William Starke: We are not only focused on low energy, but also low latency. A lot of the industry just thinks of these things in terms of networking gear, and all of the things that in the industry that typically run over the high speed signaling are inherently high latency things. So you don’t have people out there so much inventing and building extreme low latency solutions – by my system standards at least. You just don’t need to.
So there is this thinking out there that you can’t have low latency solutions, but you can. As you know already from Power8, we did Centaur, that was connected to the high speed SERDES of its day as the buffer chip in the middle. And we’re doing a nice robust lane to your memory. We were in the plus 10 nanosecond above just standard direct attach memory, and with OMI we’re actually packaging it up differently, using a smaller form factor. With a Centaur, we put four DDR4 ports off the back of a single buffer. So Centaur was a bigger, beefier buffer and as a consequence, the travel time getting through all the gorp inside the chip was part of what went in that 10 nanoseconds. With OMI buffers, we are using a narrower lane and more of them, and have just a one port on the buffer chip. So we are tightening it down to the plus 5 nanosecond range. So you can get too low latency with high speed SERDES.
TPM: What what’s the what’s the pressure to add more cores there or what’s the pressure in the architecture right now in terms of of the core processing. You know there’s been doubling of cores for some of these venders but they’re running out of gas. It’s harder to get 20 percent more. My understanding from a very old roadmaps was that you were gonna go from 12 cores with Power8 to 24 cores with Power9 to 48 cores with Power10.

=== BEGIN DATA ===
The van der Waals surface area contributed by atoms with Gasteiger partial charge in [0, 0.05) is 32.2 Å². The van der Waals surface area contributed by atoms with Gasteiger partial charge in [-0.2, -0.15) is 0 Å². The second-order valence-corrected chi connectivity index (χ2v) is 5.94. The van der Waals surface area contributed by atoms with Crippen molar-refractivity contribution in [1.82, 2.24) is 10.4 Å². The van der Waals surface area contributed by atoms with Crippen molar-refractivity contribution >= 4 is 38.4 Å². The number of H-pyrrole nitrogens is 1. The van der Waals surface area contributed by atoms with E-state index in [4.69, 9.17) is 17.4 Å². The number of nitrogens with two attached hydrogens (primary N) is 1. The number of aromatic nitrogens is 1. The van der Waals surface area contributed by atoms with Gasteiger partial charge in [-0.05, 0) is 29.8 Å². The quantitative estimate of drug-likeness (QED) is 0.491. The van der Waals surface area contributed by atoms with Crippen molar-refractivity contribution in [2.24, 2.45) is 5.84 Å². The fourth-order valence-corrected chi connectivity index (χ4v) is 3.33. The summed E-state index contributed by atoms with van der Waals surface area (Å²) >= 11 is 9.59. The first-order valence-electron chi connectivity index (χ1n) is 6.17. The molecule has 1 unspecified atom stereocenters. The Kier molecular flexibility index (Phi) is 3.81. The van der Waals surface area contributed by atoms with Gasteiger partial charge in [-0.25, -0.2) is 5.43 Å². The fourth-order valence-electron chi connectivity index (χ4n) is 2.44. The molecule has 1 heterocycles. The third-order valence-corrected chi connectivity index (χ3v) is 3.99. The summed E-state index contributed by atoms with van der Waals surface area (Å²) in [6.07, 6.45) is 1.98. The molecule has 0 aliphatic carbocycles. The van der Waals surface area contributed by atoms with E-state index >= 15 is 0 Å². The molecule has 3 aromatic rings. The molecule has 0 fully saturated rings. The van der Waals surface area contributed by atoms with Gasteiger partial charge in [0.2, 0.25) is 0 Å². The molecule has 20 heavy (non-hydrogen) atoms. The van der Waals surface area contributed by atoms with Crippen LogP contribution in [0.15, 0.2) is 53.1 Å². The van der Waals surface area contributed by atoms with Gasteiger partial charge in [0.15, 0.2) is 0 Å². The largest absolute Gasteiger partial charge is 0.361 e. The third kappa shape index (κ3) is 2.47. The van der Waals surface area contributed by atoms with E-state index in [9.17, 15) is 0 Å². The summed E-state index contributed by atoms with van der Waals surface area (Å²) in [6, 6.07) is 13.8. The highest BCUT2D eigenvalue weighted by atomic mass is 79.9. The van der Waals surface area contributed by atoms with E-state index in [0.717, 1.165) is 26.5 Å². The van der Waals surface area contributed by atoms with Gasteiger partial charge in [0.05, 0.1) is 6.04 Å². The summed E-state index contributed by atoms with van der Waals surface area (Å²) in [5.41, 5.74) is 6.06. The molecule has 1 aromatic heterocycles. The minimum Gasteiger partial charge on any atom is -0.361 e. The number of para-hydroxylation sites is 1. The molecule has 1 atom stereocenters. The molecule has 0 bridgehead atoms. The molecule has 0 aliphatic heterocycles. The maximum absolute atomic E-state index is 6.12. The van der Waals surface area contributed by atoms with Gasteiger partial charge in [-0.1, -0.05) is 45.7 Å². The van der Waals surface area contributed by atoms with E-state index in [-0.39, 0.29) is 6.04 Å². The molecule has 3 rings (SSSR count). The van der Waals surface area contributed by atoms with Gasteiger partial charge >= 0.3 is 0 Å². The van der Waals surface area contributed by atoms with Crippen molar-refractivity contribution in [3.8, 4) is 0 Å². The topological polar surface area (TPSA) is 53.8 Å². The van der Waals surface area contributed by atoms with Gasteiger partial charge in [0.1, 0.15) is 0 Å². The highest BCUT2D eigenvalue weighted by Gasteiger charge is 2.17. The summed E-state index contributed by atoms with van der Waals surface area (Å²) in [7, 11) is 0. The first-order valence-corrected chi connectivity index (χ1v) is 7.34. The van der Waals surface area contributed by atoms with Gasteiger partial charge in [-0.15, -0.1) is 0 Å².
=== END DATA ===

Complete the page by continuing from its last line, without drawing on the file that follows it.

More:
Maybe keeping the cores fed is more important than having more cores. I don’t know what the actual efficiency of compute is you know how many of the possible threads in a machine are actually being used what percent of the time. I don’t really know that. I suspect keeping that keeping dozens of course that is harder than it looks and that the actual usage of all of the threads in a machine and all the cores of the socket is harder to do then than we all think it is in the real world with real applications. At some point, doubling down the cores isn’t necessarily doubling up the performance.
William Starke: It varies by application as these things always do. So you know everything you said is true, depending on in which environment, it’s true. So and it is. So the question of building a microprocessor chip or or whatever combination of chiplets you’re saying use your microprocessor you’re on the road, you know you’re feeding a given amount of energy to that and you have a number of cores on that. And as you pointed out, number one you better balance your your bandwidth to feed them. And that varies based on your environment you’re in. One person’s anemic bandwidth might be another person’s good enough bandwidth. And given that as we said earlier IBM Power operate in a very broad range of worlds, we need an all of the above solution.